Ah, the Oscars. As boring as ever, and I love them anyway.
I’ve never been in LA for las festivities before, and around these here parts a somberness more aptly befitting an inauguration takes hold starting the Friday before. By early Sunday morning, the city vibrates with a queasy anticipation; by midday, the traffic, shite already, crawls to a stop and everyone dutifully straps on their skinny jeans and late-90s clunky shoes to settle into wherever they are going to howl for the rest of the gloriously sunny day. I watched it all with a bunch of LA-NYC girls who, like me, occupy the frayed edges of the fellavision bidness — most spectacularly my girl CC, who’s out here shooting a pilot with Our Celluloid Lady of the Cellophane Tetas Grandes (who shalt remain unnamed).
Here’s my breakdown, shallow as it ever was.
Navy, a neutral color that’s both less weighty and more conservative than black, rules the roost as chief metaphor.
Girls and boys alike have slathered themselves in the stuff — the ladies mostly in long mermaid-shaped dresses that shape them not one but two sets of hips (one of which sits squarely around their calves). And why why why why all the dyed black hair? If the attendees ain’t sporting that bracing buttery blond, it’s an equally bracing dyed black. I wish some NYC (hell, BK) stylists had been flown into shake out the TV hostess-stiff from these tarred and feathered, some of whom looked so much nicer when I caught them in other contexts over the looooong-ass holiday er Oscar weekend. Overall fashion trends include bad bell-shaped earrings, chandelier necklaces draping too-fussy necklines, siblings.
-Mike Meyer either a. has received a bad chemical peel b. has fallen asleep while the sun lamp technician gave him the rub and tug c. discovered bulimia, Heathers style d. is going for Scientologist-style puffiness to resuscitate his Korea.
-Cate Blanchett miraculously pulls off dressing up like Million Dollar Baby’s lemon pie with real filling.
-Scarlett Johannsson transcends the lousy fizz of her bangs and Halle Berry the debacle of Catwoman and Benet to channel otherwise apparently blacklisted glamour. Scarlett especially looks like a little cloud of red-lipped confectionary sugar.
– Say it ain’t so, Joe, but la hermosa mexicana Salma Hayek looks dumpy dora in Elvira bangs and a Tracey Turnblad dress.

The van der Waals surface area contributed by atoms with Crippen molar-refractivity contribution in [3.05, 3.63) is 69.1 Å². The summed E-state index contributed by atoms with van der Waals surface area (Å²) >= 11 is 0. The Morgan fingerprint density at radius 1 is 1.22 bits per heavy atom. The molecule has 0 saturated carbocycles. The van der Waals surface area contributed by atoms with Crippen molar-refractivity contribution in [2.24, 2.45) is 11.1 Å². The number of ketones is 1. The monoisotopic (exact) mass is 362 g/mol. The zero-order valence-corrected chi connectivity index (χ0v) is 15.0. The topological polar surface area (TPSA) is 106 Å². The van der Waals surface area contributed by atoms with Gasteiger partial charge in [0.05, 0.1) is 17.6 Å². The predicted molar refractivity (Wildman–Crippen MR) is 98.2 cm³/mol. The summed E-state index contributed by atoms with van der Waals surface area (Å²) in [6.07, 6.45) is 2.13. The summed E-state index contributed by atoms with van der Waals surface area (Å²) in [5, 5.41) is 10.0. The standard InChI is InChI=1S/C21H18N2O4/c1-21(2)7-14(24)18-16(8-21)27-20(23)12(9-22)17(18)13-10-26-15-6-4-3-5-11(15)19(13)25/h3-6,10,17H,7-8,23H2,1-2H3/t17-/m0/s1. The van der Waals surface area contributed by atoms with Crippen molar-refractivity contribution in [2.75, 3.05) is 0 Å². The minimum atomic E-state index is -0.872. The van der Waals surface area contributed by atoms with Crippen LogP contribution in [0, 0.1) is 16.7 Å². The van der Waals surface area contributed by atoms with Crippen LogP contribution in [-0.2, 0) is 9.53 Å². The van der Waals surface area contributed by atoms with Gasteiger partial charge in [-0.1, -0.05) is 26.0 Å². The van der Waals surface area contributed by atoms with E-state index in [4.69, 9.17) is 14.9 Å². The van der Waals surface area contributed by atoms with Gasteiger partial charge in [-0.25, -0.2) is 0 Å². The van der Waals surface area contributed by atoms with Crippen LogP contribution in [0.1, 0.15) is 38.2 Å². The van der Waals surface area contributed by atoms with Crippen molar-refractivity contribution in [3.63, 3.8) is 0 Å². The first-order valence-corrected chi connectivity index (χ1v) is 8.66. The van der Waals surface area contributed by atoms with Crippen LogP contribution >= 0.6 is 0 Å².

-In her draped jersey dress, Hilary Swank has literally manifested herself as an Oscar. All rise for the power of suggestion.
-The new Hollywood vampires, all tiny, pointy teeth and waxy white: Renée Zellweger, tight and wincy; Johnny Depp and his French mew of a bride; Kirsten Dunst, that jagged little pill.
-Estimable Laura Linney brandishing a L Word mullet that makes her curiously reminiscent of Frank Purdue.
-Drew Barrymore as a soap actress in her 40s trying to dress like the kids.
-Al Pacino as a soap actress in her 50s trying to dress like the kids.
-Penelope Cruz channeling Audrey .-It’s official: Melanie Griffith now wears a labia on her face.
Aw, shit; you get the picture.
Rock Rolls It Up
Maybe it’s all the advance buzz, but I swear I’ve been privy to the whole of Christ Rocket’s Oscar schiticky already on the new borscht belt. Ears sticking out, slim jim in his fine, nonpleather suit, he keeps laughing at his own jokes, Billy Crystal style. Our eyes are fluttering even before he gleefully shouts “All period pieces should star Russell Crowe.” That said, I cannot believe people are up in arms that he questions the star quality of those present. Principesas, all of them, because save for Rock’s man on the streets later on, this is one of the most unabashedly undemocratic ceremonies in recent memory. All the working stiffs who actually toil for their money — makeup artists, art department, etc. — are relegated to the carpet to fetch their awards. And bewigged, bejeweled Beyonce rocks lesser known artists’ nominated songs as she sways inanely side to side in three different oufits, each more improbable than the next.
Scrapes and bows to Rock for busting out the “Next they’ll be getting their awards in the parking lot” halfway through. Even more for contriving to land Martin Lawrence in this ceremony by any means possible and for the series of man-on-the-streets at the mostly black multiplex; nice to be reminded most of us don’t even ever see the shite and shinola that gets nominated.